About one trick to return an error code from a function

    The Linux kernel is a storehouse of both applied algorithms and some hacker or half-hacker tricks designed to speed up and / or reduce the size in memory (memory footprint). I want to talk about one of these half-hacker tricks further.


    In our wretched world , the C language as such does not exist references and classes, but there are pointers and structures. The question often arises, what to choose as the return value of a function that should return a pointer to a living object to the caller? There are at least two prototype options:

    struct obj *get_obj(...);
    

    and
    void get_obj(..., struct obj**);
    


    Why did I highlight the second method, although it seems ineffective here? And here's the thing. Initially, we can return a pointer to an object or NULL if one was not found. However, any programmer has a question: what about the exceptions inside the method? Yes, yes, in the Wild West in the C language we use the return code. And here there is such a picture (see prototypes above and compare):
    struct obj *get_obj(..., int *ret);
    int get_obj(..., struct obj **);
    


    But now the task is to reduce the number of function arguments, since this greatly affects both the execution speed and the amount of memory consumed on the stack (we are talking about the OS kernel, right? :-)).

    For this, such a solution was invented. Since void * we still have a number, let's divide the possible values ‚Äč‚Äčinto three segments (consider the 32-bit case):
    • 0x00 ... 0x10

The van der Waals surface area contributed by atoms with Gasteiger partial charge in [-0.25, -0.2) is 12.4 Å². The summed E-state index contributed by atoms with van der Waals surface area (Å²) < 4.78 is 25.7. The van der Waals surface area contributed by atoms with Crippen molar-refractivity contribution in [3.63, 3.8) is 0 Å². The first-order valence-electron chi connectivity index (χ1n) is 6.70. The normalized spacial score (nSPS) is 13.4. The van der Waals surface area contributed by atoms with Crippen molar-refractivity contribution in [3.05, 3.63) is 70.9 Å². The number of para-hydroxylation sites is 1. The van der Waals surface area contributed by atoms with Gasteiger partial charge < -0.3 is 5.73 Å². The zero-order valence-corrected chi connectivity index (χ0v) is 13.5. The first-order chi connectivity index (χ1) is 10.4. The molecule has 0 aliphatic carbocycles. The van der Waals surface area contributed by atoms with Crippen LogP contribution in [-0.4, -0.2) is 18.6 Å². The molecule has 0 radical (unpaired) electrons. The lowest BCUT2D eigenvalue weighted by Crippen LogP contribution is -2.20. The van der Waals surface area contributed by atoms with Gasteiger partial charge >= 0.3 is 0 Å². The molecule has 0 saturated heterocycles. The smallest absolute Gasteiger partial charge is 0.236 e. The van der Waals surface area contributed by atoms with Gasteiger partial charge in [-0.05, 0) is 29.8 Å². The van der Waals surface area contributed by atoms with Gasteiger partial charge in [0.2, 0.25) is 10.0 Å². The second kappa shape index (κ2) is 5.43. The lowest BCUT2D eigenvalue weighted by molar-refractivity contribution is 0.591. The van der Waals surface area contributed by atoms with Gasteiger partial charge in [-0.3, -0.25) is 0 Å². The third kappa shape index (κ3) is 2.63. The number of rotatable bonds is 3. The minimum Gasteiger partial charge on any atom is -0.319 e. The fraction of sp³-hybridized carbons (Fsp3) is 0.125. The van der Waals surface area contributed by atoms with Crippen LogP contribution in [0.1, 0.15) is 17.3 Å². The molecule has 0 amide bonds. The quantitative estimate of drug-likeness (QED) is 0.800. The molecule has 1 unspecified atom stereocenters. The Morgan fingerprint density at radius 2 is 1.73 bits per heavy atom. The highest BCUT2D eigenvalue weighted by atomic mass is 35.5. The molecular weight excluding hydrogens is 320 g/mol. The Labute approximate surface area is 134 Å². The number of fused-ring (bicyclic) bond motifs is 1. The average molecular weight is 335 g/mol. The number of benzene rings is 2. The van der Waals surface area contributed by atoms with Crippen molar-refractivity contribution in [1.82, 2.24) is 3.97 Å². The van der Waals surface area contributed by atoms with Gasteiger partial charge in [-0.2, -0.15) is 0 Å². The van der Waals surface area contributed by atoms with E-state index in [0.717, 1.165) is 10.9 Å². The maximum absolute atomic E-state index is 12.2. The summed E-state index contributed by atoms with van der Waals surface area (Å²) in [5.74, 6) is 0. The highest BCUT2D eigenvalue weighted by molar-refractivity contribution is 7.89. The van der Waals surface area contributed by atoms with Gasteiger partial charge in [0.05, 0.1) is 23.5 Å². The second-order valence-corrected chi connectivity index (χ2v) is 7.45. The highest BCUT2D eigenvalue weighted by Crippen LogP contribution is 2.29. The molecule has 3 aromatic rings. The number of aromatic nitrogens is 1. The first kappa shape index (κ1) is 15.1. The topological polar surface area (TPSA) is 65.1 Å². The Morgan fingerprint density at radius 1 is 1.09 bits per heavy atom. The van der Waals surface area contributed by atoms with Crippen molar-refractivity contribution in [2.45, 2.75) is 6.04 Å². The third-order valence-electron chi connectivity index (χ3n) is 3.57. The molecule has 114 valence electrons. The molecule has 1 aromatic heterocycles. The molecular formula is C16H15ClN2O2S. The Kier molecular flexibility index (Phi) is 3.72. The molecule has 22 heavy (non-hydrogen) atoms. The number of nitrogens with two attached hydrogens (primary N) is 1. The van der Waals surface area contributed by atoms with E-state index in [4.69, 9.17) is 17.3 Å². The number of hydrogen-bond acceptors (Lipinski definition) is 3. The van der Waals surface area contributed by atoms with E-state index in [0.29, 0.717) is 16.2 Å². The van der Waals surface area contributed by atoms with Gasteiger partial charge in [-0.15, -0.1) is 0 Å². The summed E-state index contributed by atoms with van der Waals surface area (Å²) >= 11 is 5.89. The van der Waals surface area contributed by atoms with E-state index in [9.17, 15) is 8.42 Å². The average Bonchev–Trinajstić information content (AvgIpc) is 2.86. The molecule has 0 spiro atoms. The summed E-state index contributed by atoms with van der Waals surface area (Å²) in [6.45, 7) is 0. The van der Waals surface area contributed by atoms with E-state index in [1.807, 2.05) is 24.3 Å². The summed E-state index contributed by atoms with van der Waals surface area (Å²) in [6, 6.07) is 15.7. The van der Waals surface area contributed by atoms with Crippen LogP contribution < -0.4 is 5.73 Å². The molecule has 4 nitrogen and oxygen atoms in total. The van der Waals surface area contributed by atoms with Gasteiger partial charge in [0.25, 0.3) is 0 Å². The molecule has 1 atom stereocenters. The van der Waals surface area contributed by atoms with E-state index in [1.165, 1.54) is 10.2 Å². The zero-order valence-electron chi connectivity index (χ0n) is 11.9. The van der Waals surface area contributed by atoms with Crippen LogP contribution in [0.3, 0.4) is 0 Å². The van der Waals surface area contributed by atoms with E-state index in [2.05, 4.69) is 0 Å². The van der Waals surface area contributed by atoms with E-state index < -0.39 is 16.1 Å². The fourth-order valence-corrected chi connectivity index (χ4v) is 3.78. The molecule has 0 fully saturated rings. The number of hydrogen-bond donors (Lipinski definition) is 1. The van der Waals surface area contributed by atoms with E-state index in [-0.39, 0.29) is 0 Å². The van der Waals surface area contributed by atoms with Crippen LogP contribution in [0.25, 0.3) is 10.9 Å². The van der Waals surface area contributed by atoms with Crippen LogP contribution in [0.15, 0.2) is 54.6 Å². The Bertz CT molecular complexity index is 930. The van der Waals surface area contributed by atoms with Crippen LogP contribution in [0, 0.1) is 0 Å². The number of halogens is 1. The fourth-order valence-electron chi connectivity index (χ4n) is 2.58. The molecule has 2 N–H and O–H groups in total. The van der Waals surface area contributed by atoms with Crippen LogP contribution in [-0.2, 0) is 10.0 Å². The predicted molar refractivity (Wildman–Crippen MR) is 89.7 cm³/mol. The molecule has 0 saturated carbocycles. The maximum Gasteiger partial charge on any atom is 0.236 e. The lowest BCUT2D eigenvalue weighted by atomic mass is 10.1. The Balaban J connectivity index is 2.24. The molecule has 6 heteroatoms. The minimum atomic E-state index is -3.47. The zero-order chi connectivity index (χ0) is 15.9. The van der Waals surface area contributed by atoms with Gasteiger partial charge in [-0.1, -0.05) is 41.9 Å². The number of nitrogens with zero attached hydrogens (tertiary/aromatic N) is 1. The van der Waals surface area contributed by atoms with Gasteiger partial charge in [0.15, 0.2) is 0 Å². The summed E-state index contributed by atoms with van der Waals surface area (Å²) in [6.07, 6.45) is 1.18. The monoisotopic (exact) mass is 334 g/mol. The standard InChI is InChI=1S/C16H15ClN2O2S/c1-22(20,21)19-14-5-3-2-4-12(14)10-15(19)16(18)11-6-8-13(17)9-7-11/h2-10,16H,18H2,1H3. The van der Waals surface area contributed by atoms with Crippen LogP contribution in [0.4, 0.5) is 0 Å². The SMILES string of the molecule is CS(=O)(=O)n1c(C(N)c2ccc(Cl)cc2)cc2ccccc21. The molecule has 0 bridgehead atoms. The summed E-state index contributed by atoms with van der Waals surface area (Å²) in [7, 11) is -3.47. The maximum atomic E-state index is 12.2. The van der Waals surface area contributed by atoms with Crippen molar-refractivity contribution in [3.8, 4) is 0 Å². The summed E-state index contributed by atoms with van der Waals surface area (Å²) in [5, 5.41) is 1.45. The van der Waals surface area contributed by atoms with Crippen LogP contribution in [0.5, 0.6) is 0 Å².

• 0x11 ... 0xffffffff - MAX_ERRNO
    • 0xffffffff - MAX_ERRNO + 1 ... 0xffffffff

    The first is a NULL pointer, the second is a regular address space, and the third is an invalid pointer or an error code. Accordingly, several macros appeared for verification:
    ZERO_OR_NULL_PTR();
    IS_ERR();
    IS_ERR_OR_NULL();
    

    And people started using them!

    The resulting prototype has turned into:
    struct obj *get_obj(...);
    

    And an example of use:
    struct obj *get_obj(...)
    {
      struct obj *obj = malloc(sizeof(*obj));
      int ret;
      if (!obj)
        return ERR_PTR(-ENOMEM);
      ret = do_smth(obj, ...);
      if (ret) {
       free(obj);
       return ERR_PTR(ret);
      }
      return obj;
    }
    int whatever(...)
    {
      struct obj *obj = get_obj(...);
      if (IS_ERR(obj))
        return PTR_ERR(obj);
      printf("Cool object %p\n", obj);
      return 0;
    }
    

    However, there are problems with this approach, for example, due to the incorrect use of the IS_ERR_OR_NULL macro for those parts of the code where NULL is a valid return, for example, when the object is responsible for some functionality in the kernel that is turned off in this kernel assembly. Then a NULL pointer is returned, which must be handled differently!

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